May Day Celebration is a Reminder of Isla Vista’s Radical History

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Kyle Dent

The 2019 May Day festival in People’s Park celebrated Isla Vista’s history of radicalism and revolt with performances, art, and talks from organizations around Santa Barbara.

The event featured booths from several different leftist groups from on or surrounding campus, including the Democratic Socialists of America (DSA) and their youth chapter, the Central Coast chapter of the Sunrise Movement, the UCSB Human Rights Board, and Bonfire Books — the organization that started the festival.

“You could say this was Bonfire’s idea, but this was really a coalition between all the groups. We couldn’t have done it without them,” said a representative (who wished to remain anonymous to avoid potential doxxing) from Bonfire Books, in an interview with The Bottom Line.

Each booth was based on this year’s theme: “Countdown to Revolt: Workers and Students Unite!” The Democratic Socialists of America booth had templates to send letters to queer prisioners, a group that, according to the DSA, is disproportionately targeted by the prison system.

They also had postcard templates to send to state legislators to stop them from building more oil rigs on shores. This, the DSA hopes, will stop the destruction of Isla Vista and Santa Barbara’s coasts.

Bonfire Books, which has sold books on radicalism and radical movements in the past nationally and worldwide, distributed pamphlets in both English and Spanish for undocumented citizens on how to respond to potential ICE interventions.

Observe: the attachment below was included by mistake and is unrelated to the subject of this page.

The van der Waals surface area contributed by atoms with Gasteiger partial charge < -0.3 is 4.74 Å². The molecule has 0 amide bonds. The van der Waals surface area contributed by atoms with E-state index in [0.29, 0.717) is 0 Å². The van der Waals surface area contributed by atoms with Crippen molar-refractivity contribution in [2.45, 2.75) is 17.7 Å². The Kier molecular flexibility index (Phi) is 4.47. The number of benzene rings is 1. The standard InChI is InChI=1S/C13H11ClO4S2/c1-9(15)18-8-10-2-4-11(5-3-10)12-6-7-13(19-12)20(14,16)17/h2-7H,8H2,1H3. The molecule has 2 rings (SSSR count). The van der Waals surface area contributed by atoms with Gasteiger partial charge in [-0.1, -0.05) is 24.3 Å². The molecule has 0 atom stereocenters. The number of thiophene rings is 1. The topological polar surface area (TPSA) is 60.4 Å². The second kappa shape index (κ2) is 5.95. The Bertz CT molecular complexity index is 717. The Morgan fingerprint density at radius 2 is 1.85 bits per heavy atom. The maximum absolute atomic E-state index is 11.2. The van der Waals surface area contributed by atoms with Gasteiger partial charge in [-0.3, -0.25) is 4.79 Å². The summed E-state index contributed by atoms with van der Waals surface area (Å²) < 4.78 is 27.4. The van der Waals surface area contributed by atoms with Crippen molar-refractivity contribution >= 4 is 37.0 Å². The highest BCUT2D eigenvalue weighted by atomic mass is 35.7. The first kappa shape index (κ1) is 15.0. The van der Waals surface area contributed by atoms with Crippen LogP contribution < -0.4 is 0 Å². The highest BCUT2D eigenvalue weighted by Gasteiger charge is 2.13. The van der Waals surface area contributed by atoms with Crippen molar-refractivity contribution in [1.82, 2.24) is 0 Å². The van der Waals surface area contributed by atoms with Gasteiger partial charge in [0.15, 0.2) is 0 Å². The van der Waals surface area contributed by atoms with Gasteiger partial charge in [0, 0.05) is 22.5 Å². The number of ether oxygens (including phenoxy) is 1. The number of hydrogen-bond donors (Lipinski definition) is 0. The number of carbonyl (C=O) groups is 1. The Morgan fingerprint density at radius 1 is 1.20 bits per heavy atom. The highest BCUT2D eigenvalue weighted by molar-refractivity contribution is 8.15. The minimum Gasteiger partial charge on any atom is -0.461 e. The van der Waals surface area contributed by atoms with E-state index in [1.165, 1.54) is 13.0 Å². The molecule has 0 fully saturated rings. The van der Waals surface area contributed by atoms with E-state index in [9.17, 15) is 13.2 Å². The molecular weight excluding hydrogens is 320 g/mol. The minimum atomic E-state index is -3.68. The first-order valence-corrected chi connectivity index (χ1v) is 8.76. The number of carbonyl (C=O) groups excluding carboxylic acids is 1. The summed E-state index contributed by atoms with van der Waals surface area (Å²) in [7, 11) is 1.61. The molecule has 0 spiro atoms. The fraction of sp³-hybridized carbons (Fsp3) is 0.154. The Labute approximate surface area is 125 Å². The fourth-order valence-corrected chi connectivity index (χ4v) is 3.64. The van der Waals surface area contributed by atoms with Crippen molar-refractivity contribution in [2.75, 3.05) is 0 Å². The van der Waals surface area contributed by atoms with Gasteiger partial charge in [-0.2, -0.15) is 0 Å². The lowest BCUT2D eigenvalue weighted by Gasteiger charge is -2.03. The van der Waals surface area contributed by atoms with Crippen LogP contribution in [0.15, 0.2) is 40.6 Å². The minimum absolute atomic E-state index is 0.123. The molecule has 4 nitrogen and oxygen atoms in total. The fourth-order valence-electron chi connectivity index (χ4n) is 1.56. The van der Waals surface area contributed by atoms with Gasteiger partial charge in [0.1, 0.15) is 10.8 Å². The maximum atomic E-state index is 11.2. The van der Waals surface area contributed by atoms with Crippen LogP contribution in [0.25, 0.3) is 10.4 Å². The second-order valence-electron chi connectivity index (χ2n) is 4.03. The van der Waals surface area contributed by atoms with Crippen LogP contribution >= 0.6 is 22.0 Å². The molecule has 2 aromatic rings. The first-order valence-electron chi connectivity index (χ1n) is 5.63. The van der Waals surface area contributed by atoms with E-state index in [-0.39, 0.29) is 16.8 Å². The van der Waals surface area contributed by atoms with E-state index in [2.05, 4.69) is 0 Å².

AFSCME 3299, the largest union for UC workers, was also present, handing out buttons, promoting meetings, and discussing a strike they are planning. Finally, Clementine Creatives, an organization that seeks to “create a safer space for historically marginalized folks to create radical performance art” performed and offered “revolution trivia.”

May Day (May 1) has deep roots in radicalism, socialism, and revolt. It is internationally recognized as Worker’s Day, equivalent to America’s Labor Day. This label came about in 1886 after a bomb was used against a peaceful march of Chicago socialists advocating for the 40-hour work week we now recognize as standard.

Past recognition of May Day has included the Occupy Wall Street marches in May 2012, as well as nationwide marches against Donald Trump and for immigration reform in May 2017.

Isla Vista itself has strong ties to May Day and radicalism. “Isla Vista now has a strong reputation for being … a party hub, but it hasn’t always been this way. It used to be considered a hotspot for revolution,” said the representative from Bonfire Books.

“There was the … North Hall takeover, but also the BSU submitting and getting their demands, the establishment of a Chicano/a studies program not only here but nationwide, the bank burning. At a time, the protests got so bad that the National Guard had to come in to stop them. Isla Vista has always revolted,” they added.

Organizations at the May Day Festival want to continue Isla Vista’s radical legacy. The Youth Democratic Socialists of America always welcomes new members or interested people to their meeting this week (with the time and place to be determined later). AFSCME 3299 also has a strike planned for May 16, and all are welcomed to march with them.